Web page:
At the outset, when the thought of incorporating a company in England is in your mind, it is worthwhile spending time availing yourself of the whys and wherefores and potential pitfalls of not doing things properly.
It can appear to be a daunting process given that there are a myriad of rules to concern yourself with, and potential hoops to jump through, but if your homework is done at the beginning, then it is a relatively simple and straightforward process.
One of the first things that has to be considered will be how the company views itself, as this will have an impact on how it is incorporated. To determine the same, questions will need to be answered. For example, who owns the liabilities of the company? What is its purpose? What is the management structure?
If the consensus is to incorporate as a Plc (Public Limited Company), this is done under the Companies Act 2006, with a Plc remaining the most popular type of business structure.
Should you decide on this particular course of action, it is imperative the shares are allocated at the outset and all company directors are named and registered with Companies House. Though being the sole director of such a company is fine, it’s good business practice to make someone else the company secretary, and be aware that personal addresses will be on file at Companies House, and anyone is able to search for these.
As a sole trader, however, there is no need to do anything quite as in-depth.
Her Majesty’s Revenue & Customs (HMRC) will expect you – as a sole trader – to file a yearly tax return, but that would be the only administrative duty incumbent upon you. Compare that with incorporation of a company.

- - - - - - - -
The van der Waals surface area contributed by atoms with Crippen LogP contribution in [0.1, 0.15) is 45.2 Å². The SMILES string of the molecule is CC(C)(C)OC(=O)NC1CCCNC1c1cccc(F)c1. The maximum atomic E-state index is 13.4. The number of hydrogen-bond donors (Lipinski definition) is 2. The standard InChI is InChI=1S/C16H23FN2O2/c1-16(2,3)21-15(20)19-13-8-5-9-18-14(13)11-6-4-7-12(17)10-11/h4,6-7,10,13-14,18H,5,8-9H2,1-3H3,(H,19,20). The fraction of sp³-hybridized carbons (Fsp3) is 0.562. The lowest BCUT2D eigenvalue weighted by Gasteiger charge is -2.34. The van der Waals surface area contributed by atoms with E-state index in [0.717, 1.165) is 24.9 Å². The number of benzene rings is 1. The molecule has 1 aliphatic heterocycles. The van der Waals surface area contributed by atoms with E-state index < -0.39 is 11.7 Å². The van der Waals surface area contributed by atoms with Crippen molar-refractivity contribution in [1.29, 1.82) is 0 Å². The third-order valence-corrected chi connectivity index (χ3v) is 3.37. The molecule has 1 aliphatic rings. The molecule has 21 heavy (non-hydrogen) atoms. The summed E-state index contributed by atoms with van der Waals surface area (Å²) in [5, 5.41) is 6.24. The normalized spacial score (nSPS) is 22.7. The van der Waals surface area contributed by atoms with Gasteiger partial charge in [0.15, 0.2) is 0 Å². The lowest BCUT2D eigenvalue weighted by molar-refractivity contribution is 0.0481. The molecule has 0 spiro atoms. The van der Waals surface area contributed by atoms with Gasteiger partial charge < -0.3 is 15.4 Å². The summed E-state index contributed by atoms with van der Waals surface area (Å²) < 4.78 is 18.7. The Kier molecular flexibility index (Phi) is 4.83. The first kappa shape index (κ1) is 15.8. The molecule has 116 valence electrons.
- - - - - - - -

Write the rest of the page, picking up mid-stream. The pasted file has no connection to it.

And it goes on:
Annual accounts must be filed at Companies House along with annual returns, and notification if any company officers (eg those involved with the decision making processes) leave the entity. Failure to do any of these administerial duties can result in fines.
It’s also worth pointing out that the option of being a limited liability partnership exists. The benefits are obvious, should the worst happen to the company in the course of the way it conducts its business affairs. Setting up a business as an LLP may rest on how many shares are created when the business is being incorporated at Companies House.
Be aware too, that a basic partnership i.e. that between two people will leave both partners jointly liable for the debts of the business. They may be fine if the venture is between family members, but not so great otherwise.
Let’s take a more in-depth look at what’s required when setting up a Plc, as well as the various areas of business that should be fully agreed upon and locked down before the incorporation is made official.